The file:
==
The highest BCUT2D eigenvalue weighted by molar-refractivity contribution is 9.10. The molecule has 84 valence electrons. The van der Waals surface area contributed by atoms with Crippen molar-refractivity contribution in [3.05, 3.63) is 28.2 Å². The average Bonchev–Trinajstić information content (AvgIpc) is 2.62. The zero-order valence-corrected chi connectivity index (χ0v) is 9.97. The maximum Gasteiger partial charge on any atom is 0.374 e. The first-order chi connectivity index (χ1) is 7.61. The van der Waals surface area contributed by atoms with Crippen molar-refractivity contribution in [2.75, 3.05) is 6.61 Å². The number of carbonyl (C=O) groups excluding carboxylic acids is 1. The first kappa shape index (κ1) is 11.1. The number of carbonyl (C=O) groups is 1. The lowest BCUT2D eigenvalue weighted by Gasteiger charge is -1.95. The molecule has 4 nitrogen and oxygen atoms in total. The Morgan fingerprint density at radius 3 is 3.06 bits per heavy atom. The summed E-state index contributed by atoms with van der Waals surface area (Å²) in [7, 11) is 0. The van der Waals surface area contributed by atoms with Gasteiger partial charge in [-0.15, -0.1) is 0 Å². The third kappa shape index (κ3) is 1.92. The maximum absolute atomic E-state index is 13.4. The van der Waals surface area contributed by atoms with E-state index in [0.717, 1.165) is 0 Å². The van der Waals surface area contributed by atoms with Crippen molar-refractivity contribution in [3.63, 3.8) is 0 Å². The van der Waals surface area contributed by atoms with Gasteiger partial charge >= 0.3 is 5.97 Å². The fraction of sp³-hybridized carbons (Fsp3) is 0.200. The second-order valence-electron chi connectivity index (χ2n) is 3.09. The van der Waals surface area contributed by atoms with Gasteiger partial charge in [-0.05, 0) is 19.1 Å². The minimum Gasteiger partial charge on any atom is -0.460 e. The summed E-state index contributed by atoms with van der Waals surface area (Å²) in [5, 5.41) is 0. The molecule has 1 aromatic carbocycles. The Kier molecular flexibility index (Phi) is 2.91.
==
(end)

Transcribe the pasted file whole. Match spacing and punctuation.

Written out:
The highest BCUT2D eigenvalue weighted by molar-refractivity contribution is 9.10. The molecule has 84 valence electrons. The van der Waals surface area contributed by atoms with Crippen molar-refractivity contribution in [3.05, 3.63) is 28.2 Å². The average Bonchev–Trinajstić information content (AvgIpc) is 2.62. The zero-order valence-corrected chi connectivity index (χ0v) is 9.97. The maximum Gasteiger partial charge on any atom is 0.374 e. The first-order chi connectivity index (χ1) is 7.61. The van der Waals surface area contributed by atoms with Crippen molar-refractivity contribution in [2.75, 3.05) is 6.61 Å². The number of carbonyl (C=O) groups excluding carboxylic acids is 1. The first kappa shape index (κ1) is 11.1. The number of carbonyl (C=O) groups is 1. The lowest BCUT2D eigenvalue weighted by Gasteiger charge is -1.95. The molecule has 4 nitrogen and oxygen atoms in total. The Morgan fingerprint density at radius 3 is 3.06 bits per heavy atom. The summed E-state index contributed by atoms with van der Waals surface area (Å²) in [7, 11) is 0. The van der Waals surface area contributed by atoms with Gasteiger partial charge in [-0.15, -0.1) is 0 Å². The third kappa shape index (κ3) is 1.92. The maximum absolute atomic E-state index is 13.4. The van der Waals surface area contributed by atoms with E-state index in [0.717, 1.165) is 0 Å². The van der Waals surface area contributed by atoms with Crippen molar-refractivity contribution in [3.63, 3.8) is 0 Å². The van der Waals surface area contributed by atoms with Gasteiger partial charge >= 0.3 is 5.97 Å². The fraction of sp³-hybridized carbons (Fsp3) is 0.200. The second-order valence-electron chi connectivity index (χ2n) is 3.09. The van der Waals surface area contributed by atoms with Gasteiger partial charge in [-0.05, 0) is 19.1 Å². The minimum Gasteiger partial charge on any atom is -0.460 e. The summed E-state index contributed by atoms with van der Waals surface area (Å²) in [5, 5.41) is 0. The molecule has 1 aromatic carbocycles. The Kier molecular flexibility index (Phi) is 2.91.